This article is written for those who want to get better at using price to earnings ratios (P/E ratios). We’ll apply a basic P/E ratio analysis to G8 Education Limited’s (ASX:GEM), to help you decide if the stock is worth further research. G8 Education has a P/E ratio of 12.66, based on the last twelve months. In other words, at today’s prices, investors are paying A$12.66 for every A$1 in prior year profit.
How Do You Calculate A P/E Ratio?
The formula for price to earnings is:
Price to Earnings Ratio = Price per Share ÷ Earnings per Share (EPS)
Or for G8 Education:
P/E of 12.66 = AUD1.86 ÷ AUD0.15 (Based on the trailing twelve months to June 2019.)
Is A High Price-to-Earnings Ratio Good?
A higher P/E ratio means that buyers have to pay a higher price for each AUD1 the company has earned over the last year. All else being equal, it’s better to pay a low price — but as Warren Buffett said, ‘It’s far better to buy a wonderful company at a fair price than a fair company at a wonderful price’.
How Does G8 Education’s P/E Ratio Compare To Its Peers?
We can get an indication of market expectations by looking at the P/E ratio. The image below shows that G8 Education has a lower P/E than the average (18.8) P/E for companies in the consumer services industry.
G8 Education’s P/E tells us that market participants think it will not fare as well as its peers in the same industry. While current expectations are low, the stock could be undervalued if the situation is better than the market assumes. It is arguably worth checking if insiders are buying shares, because that might imply they believe the stock is undervalued.
How Growth Rates Impact P/E Ratios
Companies that shrink earnings per share quickly will rapidly decrease the ‘E’ in the equation. That means unless the share price falls, the P/E will increase in a few years. A higher P/E should indicate the stock is expensive relative to others — and that may encourage shareholders to sell.
G8 Education’s earnings per share fell by 10% in the last twelve months. But EPS is up 3.9% over the last 5 years. And over the longer term (3 years) earnings per share have decreased 14% annually. This growth rate might warrant a low P/E ratio.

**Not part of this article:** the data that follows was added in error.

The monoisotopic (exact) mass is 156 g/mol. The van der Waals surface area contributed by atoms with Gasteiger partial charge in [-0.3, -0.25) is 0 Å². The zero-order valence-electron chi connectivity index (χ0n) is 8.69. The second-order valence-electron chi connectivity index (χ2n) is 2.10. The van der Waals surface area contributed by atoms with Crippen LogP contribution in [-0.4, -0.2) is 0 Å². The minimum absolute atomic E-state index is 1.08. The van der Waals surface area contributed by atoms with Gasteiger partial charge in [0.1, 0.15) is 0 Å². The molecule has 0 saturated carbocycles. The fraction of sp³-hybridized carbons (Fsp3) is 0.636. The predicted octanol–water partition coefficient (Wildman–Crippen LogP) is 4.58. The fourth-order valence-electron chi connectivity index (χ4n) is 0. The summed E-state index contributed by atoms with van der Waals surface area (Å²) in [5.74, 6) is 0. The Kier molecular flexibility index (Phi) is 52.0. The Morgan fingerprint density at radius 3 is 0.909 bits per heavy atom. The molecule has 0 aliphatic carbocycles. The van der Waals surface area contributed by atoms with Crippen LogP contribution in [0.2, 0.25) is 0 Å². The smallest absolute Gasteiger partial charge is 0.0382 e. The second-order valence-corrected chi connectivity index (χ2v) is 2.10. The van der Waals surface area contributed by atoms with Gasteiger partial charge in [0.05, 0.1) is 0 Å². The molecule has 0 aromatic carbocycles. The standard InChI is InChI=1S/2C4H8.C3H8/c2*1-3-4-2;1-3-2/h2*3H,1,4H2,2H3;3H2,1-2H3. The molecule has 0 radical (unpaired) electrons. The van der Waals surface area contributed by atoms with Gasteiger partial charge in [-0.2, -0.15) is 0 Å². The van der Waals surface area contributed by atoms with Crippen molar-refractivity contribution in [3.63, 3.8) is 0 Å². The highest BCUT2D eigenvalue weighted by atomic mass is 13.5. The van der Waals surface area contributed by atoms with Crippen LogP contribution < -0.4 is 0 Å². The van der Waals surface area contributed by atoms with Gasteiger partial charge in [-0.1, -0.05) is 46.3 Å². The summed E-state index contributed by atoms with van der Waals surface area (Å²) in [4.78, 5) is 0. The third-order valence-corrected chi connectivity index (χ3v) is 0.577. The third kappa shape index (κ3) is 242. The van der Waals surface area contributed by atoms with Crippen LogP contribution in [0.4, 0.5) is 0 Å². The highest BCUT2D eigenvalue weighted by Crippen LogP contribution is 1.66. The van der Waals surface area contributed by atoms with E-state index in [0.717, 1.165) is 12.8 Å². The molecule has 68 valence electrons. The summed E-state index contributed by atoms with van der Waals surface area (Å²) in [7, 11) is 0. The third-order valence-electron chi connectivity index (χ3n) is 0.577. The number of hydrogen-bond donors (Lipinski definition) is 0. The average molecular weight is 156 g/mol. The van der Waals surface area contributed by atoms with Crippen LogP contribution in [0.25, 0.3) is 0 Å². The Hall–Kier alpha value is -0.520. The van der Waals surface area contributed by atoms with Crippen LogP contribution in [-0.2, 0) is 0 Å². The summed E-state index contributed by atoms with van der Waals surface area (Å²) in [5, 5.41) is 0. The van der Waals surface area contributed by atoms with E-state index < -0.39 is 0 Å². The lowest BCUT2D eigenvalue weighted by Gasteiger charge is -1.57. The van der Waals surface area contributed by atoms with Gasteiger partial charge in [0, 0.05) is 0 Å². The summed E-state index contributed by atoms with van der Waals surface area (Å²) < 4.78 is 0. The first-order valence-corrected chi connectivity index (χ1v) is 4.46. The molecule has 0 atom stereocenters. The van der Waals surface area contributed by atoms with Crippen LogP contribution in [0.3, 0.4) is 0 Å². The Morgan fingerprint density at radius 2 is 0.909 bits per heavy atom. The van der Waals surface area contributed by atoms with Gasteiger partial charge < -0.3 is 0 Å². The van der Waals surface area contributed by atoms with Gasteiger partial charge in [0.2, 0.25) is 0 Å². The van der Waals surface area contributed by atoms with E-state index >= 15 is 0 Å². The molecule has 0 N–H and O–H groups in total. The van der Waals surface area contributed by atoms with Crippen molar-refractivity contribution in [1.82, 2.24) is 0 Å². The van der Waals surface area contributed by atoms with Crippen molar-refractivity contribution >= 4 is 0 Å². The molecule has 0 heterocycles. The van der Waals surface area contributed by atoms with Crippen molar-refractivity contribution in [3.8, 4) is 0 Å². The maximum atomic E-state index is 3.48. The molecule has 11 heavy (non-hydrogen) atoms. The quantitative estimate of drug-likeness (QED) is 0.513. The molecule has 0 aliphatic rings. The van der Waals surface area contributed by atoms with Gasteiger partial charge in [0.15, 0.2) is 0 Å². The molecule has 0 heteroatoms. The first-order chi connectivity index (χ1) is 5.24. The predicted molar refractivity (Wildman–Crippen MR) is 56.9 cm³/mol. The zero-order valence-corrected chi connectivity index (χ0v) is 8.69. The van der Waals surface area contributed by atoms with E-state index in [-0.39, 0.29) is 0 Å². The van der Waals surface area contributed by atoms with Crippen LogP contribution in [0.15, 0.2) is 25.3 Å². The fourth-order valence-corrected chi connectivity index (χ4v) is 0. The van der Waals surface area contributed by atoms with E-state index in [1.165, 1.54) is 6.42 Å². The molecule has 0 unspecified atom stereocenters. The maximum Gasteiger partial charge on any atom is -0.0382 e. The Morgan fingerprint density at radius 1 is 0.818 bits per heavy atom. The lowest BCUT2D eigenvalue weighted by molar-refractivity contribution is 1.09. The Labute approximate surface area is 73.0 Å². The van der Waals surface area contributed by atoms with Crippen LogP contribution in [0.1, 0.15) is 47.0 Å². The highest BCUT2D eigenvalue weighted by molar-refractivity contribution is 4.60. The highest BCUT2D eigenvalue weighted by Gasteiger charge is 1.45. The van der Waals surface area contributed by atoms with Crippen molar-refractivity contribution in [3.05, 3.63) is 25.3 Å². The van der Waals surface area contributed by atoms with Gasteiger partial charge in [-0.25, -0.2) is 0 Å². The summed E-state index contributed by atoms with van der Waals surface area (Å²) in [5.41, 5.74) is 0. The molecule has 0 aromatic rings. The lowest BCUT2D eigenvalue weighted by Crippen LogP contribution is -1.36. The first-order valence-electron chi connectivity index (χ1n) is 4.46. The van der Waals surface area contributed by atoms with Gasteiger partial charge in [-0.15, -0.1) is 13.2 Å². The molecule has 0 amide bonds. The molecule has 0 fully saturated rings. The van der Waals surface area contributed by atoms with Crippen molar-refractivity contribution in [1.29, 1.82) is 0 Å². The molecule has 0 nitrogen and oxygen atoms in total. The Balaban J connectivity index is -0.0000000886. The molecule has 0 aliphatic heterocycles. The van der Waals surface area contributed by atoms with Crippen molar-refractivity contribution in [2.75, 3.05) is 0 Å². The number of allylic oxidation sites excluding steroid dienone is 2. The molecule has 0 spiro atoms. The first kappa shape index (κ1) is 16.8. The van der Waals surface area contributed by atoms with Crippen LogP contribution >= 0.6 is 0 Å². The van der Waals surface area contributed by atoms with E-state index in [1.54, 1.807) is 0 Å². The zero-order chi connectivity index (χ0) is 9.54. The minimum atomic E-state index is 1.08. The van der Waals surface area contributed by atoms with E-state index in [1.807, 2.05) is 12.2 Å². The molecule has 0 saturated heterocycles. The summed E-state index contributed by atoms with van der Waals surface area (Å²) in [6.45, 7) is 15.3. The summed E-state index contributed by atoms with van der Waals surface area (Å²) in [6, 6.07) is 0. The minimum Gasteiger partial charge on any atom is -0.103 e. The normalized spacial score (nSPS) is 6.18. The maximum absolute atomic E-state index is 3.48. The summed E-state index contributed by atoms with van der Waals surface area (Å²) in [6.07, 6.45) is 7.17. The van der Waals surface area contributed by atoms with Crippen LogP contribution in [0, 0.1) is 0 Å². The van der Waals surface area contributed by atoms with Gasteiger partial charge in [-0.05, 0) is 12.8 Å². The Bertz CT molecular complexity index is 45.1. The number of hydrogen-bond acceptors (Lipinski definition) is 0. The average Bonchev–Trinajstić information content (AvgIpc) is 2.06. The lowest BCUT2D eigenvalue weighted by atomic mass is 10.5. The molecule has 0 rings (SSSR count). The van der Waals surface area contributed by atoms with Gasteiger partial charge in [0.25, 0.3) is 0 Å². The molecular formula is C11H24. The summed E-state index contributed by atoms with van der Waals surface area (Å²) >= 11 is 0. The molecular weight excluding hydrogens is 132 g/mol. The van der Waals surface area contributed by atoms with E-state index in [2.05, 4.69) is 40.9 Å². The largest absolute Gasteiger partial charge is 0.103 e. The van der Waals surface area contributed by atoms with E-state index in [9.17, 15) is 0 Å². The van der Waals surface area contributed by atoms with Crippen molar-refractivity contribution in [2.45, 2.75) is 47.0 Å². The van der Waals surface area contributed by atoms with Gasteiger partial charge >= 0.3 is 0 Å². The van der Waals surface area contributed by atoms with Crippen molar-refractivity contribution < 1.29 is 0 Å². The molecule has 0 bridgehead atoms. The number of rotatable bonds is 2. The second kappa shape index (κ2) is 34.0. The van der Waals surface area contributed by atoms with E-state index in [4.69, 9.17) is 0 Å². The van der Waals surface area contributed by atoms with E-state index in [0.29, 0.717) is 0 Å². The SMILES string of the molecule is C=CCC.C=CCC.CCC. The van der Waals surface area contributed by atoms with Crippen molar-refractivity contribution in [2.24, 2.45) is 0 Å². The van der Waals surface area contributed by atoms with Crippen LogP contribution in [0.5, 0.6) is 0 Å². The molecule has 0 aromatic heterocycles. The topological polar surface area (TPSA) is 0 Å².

Don’t Forget: The P/E Does Not Account For Debt or Bank Deposits
One drawback of using a P/E ratio is that it considers market capitalization, but not the balance sheet. In other words, it does not consider any debt or cash that the company may have on the balance sheet. Hypothetically, a company could reduce its future P/E ratio by spending its cash (or taking on debt) to achieve higher earnings.
Spending on growth might be good or bad a few years later, but the point is that the P/E ratio does not account for the option (or lack thereof).
G8 Education’s Balance Sheet
G8 Education has net debt equal to 40% of its market cap. While that’s enough to warrant consideration, it doesn’t really concern us.
The Bottom Line On G8 Education’s P/E Ratio
G8 Education’s P/E is 12.7 which is below average (18.8) in the AU market. The debt levels are not a major concern, but the lack of EPS growth is likely weighing on sentiment.
When the market is wrong about a stock, it gives savvy investors an opportunity. As value investor Benjamin Graham famously said, ‘In the short run, the market is a voting machine but in the long run, it is a weighing machine. So this free visualization of the analyst consensus on future earnings could help you make the right decision about whether to buy, sell, or hold.
But note: G8 Education may not be the best stock to buy. So take a peek at this free list of interesting companies with strong recent earnings growth (and a P/E ratio below 20).
If you spot an error that warrants correction, please contact the editor at email@example.com. This article by Simply Wall St is general in nature. It does not constitute a recommendation to buy or sell any stock, and does not take account of your objectives, or your financial situation. Simply Wall St has no position in the stocks mentioned.
We aim to bring you long-term focused research analysis driven by fundamental data. Note that our analysis may not factor in the latest price-sensitive company announcements or qualitative material. Thank you for reading.